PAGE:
Chris Mitchell on why Hunter S. Thompson was one of the most important figures in American letters
I love my friends. Away from email for a few days, log in this morning to 5 different people telling me Hunter S. Thompson is dead.
Distraught isn’t the word.
Thompson was forever sidelined as a caricature in the last couple of decades, a victim of his own mythmaking, the crazy old bastard on the hill permanently altered, packing guns and delivering apocalyptic pronouncements on the rare occasions he could bring himself to look at a typewriter. Loaded magazine got to the point where they were interviewing him every six months, just so another bunch of wannabe fanboy journalists could make the pilgrimage to Woody Creek in Aspen, Colorado and meet the man.
I periodically had a silly little fantasy of making that pilgrimage myself one day and spending some time shooting guns with the good Doctor. Yes, it’s embarrassing to admit and possibly even more so to read, but the point is, Hunter S. Thompson was one of those writers who changed your perception of the world. Irrevocably. So much so that you’d want to meet him just to check he was real and shake his hand.
Because Hunter S. Thompson Got It.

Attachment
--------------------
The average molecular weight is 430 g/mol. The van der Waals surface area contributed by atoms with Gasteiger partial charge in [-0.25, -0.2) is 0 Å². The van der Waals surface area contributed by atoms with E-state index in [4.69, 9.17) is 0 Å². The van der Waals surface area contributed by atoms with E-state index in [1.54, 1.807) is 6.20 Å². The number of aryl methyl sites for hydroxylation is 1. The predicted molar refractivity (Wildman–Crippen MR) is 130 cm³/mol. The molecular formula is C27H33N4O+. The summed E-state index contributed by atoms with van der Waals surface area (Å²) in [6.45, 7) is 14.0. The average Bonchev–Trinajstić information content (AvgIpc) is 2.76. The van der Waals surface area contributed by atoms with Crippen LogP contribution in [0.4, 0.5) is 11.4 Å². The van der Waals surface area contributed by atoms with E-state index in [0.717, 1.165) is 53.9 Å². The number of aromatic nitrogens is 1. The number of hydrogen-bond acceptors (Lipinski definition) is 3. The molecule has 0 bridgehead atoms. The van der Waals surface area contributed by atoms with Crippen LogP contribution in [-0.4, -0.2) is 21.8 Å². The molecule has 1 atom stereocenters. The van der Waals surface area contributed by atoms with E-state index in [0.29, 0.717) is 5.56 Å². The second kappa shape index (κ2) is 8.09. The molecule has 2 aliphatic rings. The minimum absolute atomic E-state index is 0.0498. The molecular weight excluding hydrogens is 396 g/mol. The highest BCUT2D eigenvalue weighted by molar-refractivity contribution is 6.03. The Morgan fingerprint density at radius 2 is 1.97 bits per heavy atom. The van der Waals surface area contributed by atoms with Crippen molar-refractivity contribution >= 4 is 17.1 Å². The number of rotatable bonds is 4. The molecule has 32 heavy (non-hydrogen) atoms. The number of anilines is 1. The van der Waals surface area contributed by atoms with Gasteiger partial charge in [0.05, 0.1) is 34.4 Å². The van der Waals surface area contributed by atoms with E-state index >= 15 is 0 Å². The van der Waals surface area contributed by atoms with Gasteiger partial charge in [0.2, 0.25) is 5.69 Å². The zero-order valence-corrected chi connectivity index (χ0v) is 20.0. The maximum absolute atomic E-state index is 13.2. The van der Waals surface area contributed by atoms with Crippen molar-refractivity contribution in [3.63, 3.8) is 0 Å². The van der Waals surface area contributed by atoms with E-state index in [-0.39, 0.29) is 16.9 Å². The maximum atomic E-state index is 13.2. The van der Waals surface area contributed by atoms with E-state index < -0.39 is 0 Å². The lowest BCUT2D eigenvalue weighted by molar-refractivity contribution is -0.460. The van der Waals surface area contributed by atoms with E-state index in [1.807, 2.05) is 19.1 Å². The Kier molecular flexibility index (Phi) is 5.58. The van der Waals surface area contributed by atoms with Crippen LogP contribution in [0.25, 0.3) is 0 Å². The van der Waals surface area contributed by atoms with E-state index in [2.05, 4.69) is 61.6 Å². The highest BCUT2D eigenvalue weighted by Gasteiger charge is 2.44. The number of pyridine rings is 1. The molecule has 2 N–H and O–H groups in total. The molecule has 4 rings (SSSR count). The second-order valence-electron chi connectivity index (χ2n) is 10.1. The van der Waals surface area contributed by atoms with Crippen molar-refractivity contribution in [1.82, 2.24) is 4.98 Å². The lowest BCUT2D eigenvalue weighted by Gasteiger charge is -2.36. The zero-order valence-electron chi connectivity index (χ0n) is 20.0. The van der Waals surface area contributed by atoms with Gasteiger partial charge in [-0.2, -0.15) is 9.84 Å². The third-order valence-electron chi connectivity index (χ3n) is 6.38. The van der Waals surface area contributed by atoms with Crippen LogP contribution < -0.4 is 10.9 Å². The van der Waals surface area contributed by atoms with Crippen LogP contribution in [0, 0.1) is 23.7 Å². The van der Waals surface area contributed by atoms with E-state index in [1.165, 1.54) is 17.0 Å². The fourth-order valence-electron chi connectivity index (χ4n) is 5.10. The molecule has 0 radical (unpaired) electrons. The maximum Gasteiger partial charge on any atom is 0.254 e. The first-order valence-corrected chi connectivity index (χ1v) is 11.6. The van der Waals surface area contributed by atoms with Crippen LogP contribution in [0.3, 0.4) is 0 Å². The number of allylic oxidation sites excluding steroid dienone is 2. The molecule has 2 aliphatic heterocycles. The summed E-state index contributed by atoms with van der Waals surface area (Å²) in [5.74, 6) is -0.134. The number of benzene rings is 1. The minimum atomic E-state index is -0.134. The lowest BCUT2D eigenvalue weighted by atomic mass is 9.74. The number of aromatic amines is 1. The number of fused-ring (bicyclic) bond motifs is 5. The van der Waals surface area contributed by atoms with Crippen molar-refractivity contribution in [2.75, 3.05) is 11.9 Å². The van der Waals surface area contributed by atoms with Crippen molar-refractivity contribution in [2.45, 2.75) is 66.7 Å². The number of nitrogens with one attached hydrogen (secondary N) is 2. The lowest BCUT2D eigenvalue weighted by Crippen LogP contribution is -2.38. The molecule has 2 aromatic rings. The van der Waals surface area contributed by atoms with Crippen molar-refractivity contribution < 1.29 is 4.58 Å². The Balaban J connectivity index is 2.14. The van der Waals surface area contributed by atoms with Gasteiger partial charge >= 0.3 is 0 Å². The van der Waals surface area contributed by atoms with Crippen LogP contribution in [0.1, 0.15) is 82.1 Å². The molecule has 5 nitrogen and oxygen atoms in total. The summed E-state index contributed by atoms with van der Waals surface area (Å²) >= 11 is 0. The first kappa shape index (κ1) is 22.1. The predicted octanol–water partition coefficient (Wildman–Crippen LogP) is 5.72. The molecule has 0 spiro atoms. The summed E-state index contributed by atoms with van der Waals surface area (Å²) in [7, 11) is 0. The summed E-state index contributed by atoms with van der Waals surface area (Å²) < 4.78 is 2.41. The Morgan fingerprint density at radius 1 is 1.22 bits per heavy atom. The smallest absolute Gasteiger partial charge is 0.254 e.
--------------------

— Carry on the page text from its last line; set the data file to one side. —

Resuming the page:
He saw the world as it truly is, and the drugs and guns and women were just a way to temporarily escape that. (Hence the famous Samuel Johnson quotation that prefaces Fear And Loathing In Las Vegas – “he who makes a beast of himself gets rid of the pain of being a man”). Similarly, they are incidental to his work, not the core of it. Fear & Loathing In Las Vegas may be a depiction of a drug-crazed doomed sojourn in Sin City, but it is also what it says on the cover: “A savage journey into the heart of the American Dream”.
That was what Thompson chronicled for four decades. He was first and foremost a political journalist of the highest calibre. Read the first journalism collection The Great Shark Hunt or his penultimate, Kingdom Of Fear – Thompson sees America through unmasked eyes, and as a true American patriot, he despairs of what he sees. And he has the guts to say so. Calling President Bush a “whorebeast” in print was funny, but Thompson meant it with deadly sincerity. He considered Bush worse that Nixon. There was no worse accolade he could award. There’s no irony involved with Thompson – there’s buckets loads of bleak and twisted humour which certainly makes him the funniest writer of the 20th century in my opinion, but Thompson meant all of it.
And this is what it comes down to. Hunter S. Thompson was a consumate hellraiser and we loved him for it. But that’s not what made him such an enduring, important figure in American letters. His perception of the collapse of America’s moral values both at home and in its projection into the world through foreign policy and intervention – or the lack of it – is what fuelled all of his work throughout his writing career. He wanted to be proud of America and for America to truly live up to the ideals it has ascribed itself. For all the perception of Thompson’s “outlaw” status and frequent brushes with the law, Thompson was a deeply moral man, concerned only with the destruction of his own country by greed and avarice.
Farewell then, HST. Your passing means one less strong voice of sanity in these Satanic times.